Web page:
Critical Considerations for this Challenging Life Transition
Whether you’ve been anticipating it for years, find yourself completely blindsided, or you’re somewhere in between, divorce impacts every aspect of your life. This includes your finances, which can cause a great deal of anxiety and stress. The financial impact of a relationship ending can be particularly impactful in cases of “gray divorce” – when two people aged 50 or over end a marriage – because retirement is near. And, though divorce may not have been in your retirement plans, understanding the multitude of financial considerations is helpful as you navigate this life transition.
In this article, we’ll detail the financial elements to be aware of and offer guidance as you move forward through a gray divorce.
Gray Divorce and Your Finances
What comes to mind first when you think of the financial consequences of gray divorce? Many people focus on the up-front costs associated with legal assistance. However, there are more obscure and long-term considerations, too, and we’ll review a few of the most common here:
Data from a Federal Reserve study in 2019 indicated that families with at least one spouse or partner over the age of 55 had an average of $1 million in assets. That’s quite a lot to sort through, and it’s best not to rush. You’ll need to determine a fair and equitable way to split funds in checking and savings accounts, and in retirement accounts, too. Sometimes, it’s wise to freeze all accounts until a legal agreement is in place.
It could be simple depending on how your retirement accounts are set up. For example, if you each contributed to your own IRA, always singularly and never collectively, it will likely be considered individual property. Of course, it’s often more complex than that. Many IRAs are considered marital property, and a spouse may also be entitled to some 401(k) and 403(b) funds, even if their name is not on the account.
After the dust settles, remember to change beneficiaries on your accounts or remove authorized users if need be.
Real estate assets include your primary residence, but also any rental properties, vacation homes, or timeshares. These can all be challenging to split in the midst of a gray divorce because real estate often isn’t as liquid as other assets like your checking account. Some divorcing couples with more than one property simply decide who keeps which one. Other times, it’s most equitable to hire an appraiser, determine your equity in each property, then sell them and split the proceeds.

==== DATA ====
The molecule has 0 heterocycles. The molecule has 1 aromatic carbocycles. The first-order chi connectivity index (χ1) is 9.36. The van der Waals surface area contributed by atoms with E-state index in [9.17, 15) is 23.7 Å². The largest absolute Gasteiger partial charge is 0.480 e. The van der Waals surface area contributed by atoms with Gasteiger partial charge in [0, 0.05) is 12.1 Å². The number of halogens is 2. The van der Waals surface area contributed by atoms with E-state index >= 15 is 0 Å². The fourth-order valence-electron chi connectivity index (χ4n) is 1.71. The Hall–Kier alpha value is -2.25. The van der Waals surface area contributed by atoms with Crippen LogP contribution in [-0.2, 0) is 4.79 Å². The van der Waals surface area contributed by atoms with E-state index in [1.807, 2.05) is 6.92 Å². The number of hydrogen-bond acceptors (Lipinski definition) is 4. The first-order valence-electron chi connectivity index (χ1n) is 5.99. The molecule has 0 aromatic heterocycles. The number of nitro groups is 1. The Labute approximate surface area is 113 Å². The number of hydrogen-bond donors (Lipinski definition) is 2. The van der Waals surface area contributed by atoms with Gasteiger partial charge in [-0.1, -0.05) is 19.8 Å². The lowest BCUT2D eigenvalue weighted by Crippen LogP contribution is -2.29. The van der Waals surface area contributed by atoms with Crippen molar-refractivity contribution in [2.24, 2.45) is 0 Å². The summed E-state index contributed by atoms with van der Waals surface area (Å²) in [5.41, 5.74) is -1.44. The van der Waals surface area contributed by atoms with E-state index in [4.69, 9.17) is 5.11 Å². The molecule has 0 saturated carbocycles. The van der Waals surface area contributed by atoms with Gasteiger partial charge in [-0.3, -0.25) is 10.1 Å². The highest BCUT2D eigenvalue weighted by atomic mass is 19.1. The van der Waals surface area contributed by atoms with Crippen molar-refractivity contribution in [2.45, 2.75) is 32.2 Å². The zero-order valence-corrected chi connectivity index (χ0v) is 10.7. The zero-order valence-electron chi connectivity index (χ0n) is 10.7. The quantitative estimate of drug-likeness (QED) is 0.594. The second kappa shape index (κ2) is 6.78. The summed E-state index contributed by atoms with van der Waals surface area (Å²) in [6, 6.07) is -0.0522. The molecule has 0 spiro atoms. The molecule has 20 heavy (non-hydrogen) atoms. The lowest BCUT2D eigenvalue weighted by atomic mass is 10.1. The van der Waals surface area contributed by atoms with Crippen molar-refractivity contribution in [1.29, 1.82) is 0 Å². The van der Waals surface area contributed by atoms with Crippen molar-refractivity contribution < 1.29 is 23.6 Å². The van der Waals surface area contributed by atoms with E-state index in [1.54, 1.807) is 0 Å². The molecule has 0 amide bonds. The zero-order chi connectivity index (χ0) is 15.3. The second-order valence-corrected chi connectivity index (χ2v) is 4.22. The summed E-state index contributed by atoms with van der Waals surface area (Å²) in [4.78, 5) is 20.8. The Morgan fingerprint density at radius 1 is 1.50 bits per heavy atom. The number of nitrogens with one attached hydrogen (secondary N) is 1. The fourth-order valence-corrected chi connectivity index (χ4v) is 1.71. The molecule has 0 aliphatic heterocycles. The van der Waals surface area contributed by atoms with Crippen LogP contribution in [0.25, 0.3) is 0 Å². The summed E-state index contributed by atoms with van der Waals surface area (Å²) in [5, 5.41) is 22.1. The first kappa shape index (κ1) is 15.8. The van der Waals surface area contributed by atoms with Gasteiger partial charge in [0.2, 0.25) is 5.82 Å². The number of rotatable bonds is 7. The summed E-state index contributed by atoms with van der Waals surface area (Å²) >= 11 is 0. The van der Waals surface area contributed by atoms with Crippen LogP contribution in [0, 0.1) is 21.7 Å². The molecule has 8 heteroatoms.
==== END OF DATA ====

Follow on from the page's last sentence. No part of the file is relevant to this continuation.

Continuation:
As you go through the gray divorce process, consider the role real estate might play in your financial recovery. Could you purchase an income-generating property with proceeds from the divorce, for instance?
Keep in mind that every state has its own laws related to annuities, and your annuity contract might also list specific regulations. However, your options are generally to withdraw the funds, transfer the funds to each person’s IRA, transfer ownership, or use the dividend funds to start a new contract.
If you’re entering a gray divorce with an annuity you owned before the marriage and neither party contributed to it during the time you were married, it will likely be considered individual property. This means the funds won’t need to be split.
Many people navigating gray divorce are already enjoying the later chapters of life, and it’s important not to neglect planning for your future health needs. Long-term care, when needed, can range from $20,000 per year all the way up to more than $100,000 per year and that kind of potential spending certainly requires a plan.
Now, you and your ex-spouse may have planned for long-term care within your retirement plan, but it’s possible that gray divorce has impacted your finances in such a way that long-term care funds won’t be available to you. If that’s the case, consider a new strategy. Many people who are less financially secure after a gray divorce utilize long-term care insurance, life insurance policies with an accelerated death benefit, or reverse mortgages to help them finance long-term care.
Navigating the process of a gray divorce can drain your energy and motivation. Thinking about complicated health insurance decisions may be the last thing you want to deal with. However, it’s important to make sure you iron out the details as quickly as possible.
If you were covered through your ex-spouse’s employer-sponsored health insurance, you’ll need to do your research and switch to a new plan that suits your needs. You can consult the federal health insurance marketplace to learn more about your options if you won’t have coverage available through work. Medicare will be available to you if you’re 65 or older, but don’t delay. Failing to enroll within eight months of losing your previous insurance means incurring late fees.
Retirement Income and Gray Divorce
This is, perhaps, the most critical piece of the financial puzzle for anyone experiencing gray divorce. If you’re still working, you’ll have to review your retirement timeline and savings strategy. If you were fully dependent on your ex-spouse’s income or you’re already retired, you’ll need to determine where your everyday income will come from – and how much you’ll need to feel financially secure.
If you think you would benefit from a conversation about navigating the financial implications of a gray divorce, contact Alphastar Wealth by emailing firstname.lastname@example.org, or to schedule a complimentary discovery call, use this link to find a convenient time.
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